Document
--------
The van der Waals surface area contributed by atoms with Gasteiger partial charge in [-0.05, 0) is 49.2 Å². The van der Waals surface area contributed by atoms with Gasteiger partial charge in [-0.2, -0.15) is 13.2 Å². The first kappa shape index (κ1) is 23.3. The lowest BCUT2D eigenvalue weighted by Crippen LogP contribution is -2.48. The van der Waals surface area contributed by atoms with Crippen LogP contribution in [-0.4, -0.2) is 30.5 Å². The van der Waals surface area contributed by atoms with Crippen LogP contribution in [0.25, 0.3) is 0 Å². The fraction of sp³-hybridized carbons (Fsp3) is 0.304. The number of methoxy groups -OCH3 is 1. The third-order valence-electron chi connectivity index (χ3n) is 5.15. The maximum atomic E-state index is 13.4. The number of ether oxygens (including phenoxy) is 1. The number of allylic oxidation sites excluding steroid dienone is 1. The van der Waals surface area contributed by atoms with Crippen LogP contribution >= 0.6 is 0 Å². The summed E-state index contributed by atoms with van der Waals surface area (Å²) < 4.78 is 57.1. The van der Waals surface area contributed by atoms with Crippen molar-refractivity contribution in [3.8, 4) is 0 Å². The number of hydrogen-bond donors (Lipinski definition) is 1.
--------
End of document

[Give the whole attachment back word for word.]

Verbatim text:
The van der Waals surface area contributed by atoms with Gasteiger partial charge in [-0.05, 0) is 49.2 Å². The van der Waals surface area contributed by atoms with Gasteiger partial charge in [-0.2, -0.15) is 13.2 Å². The first kappa shape index (κ1) is 23.3. The lowest BCUT2D eigenvalue weighted by Crippen LogP contribution is -2.48. The van der Waals surface area contributed by atoms with Crippen LogP contribution in [-0.4, -0.2) is 30.5 Å². The van der Waals surface area contributed by atoms with Crippen LogP contribution in [0.25, 0.3) is 0 Å². The fraction of sp³-hybridized carbons (Fsp3) is 0.304. The number of methoxy groups -OCH3 is 1. The third-order valence-electron chi connectivity index (χ3n) is 5.15. The maximum atomic E-state index is 13.4. The number of ether oxygens (including phenoxy) is 1. The number of allylic oxidation sites excluding steroid dienone is 1. The van der Waals surface area contributed by atoms with Crippen LogP contribution >= 0.6 is 0 Å². The summed E-state index contributed by atoms with van der Waals surface area (Å²) < 4.78 is 57.1. The van der Waals surface area contributed by atoms with Crippen molar-refractivity contribution in [3.8, 4) is 0 Å². The number of hydrogen-bond donors (Lipinski definition) is 1.